Today’s word, nemmeno (nehm-mai-noh), is a versatile little word. This adverb and conjunction is employed in various contexts and it can have a variety of meanings, depending on the context.
Tracing the origins of nemmeno we find that it is a univerbation of “né + meno” and it comes from the Latin phrase nē minimum (quidem), which translates to “not even a little”. Others believe the word actually comes from the Latin root nec minus, which means “nor any less, and just as much.” Its rich history provides insight into its multifaceted usage in modern Italian.
When used as an adverb, nemmeno can take on the meanings of “even”, “either”, or “neither”. A prime example of this is the sentence: Nemmeno io sopporto quel programma, non lo guardo mai in TV. In English, this translates to “Even I can’t stand that program, I never watch it on TV.” This usage not only emphasizes agreement or shared sentiment but can also be employed to highlight something unexpected in a statement, as it Nemmeno tu ci sei riuscito! (“Not even you managed to do it!”).
Nemmeno can also be used as a conjunction. An illustrative example of this is: Non lo faccio nemmeno se me lo chiedi in ginocchio, which means, “I won’t do it, not even if you ask me on your knees.” Here, “nemmeno” is used to reinforce a strong refusal or determination, emphasizing the extent to which one is unwilling to change their stance.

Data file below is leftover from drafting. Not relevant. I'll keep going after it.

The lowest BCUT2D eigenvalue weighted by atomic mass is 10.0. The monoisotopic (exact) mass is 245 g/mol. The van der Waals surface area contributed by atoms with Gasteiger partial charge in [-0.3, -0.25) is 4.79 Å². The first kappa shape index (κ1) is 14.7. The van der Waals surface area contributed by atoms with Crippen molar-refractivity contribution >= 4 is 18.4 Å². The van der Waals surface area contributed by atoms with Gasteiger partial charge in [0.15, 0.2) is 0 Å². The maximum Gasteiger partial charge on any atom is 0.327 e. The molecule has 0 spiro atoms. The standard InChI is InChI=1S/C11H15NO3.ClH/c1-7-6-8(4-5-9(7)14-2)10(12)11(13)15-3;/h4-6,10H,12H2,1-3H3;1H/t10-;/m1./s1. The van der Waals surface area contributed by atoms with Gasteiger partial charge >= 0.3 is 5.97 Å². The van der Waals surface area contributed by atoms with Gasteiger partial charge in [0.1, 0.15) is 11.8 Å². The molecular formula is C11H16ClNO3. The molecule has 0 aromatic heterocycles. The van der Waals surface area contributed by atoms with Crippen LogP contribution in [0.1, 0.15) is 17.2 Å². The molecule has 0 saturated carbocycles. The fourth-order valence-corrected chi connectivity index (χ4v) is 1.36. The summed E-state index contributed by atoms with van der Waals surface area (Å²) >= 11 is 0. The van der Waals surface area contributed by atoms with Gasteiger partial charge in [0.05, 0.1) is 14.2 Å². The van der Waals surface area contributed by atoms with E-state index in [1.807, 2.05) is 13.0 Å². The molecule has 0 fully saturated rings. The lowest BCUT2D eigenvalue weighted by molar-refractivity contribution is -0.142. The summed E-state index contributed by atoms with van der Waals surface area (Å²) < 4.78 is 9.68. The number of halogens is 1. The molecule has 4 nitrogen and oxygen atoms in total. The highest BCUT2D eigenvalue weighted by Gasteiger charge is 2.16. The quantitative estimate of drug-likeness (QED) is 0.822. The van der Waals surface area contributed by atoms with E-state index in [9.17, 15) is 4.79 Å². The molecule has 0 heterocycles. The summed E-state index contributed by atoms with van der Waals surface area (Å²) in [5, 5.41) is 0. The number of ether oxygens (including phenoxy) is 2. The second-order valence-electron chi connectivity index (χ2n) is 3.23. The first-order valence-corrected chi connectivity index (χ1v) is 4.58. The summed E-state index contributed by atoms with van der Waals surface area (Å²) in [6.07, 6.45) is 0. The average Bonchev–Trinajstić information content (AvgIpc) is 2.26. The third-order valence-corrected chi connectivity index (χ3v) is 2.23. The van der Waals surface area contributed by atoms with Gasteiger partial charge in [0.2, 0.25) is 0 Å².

Nemmeno is a common little word, whose array of meanings comes directly from its rich etymological roots. Whether we use it as an adverb or a conjunction, it is used in all registers and contexts. Keep “nemmeno” in your linguistic pocket, because it comes in handy very often!
- L’esame era difficile. Non ho nemmeno provato a finirlo!
- The test was very hard. I didn’t even tried to finish it!
- Non mi è piaciuto quel film. Nemmeno io ho capito il finale
- I didn’t like that movie. I didn’t get the ending, either.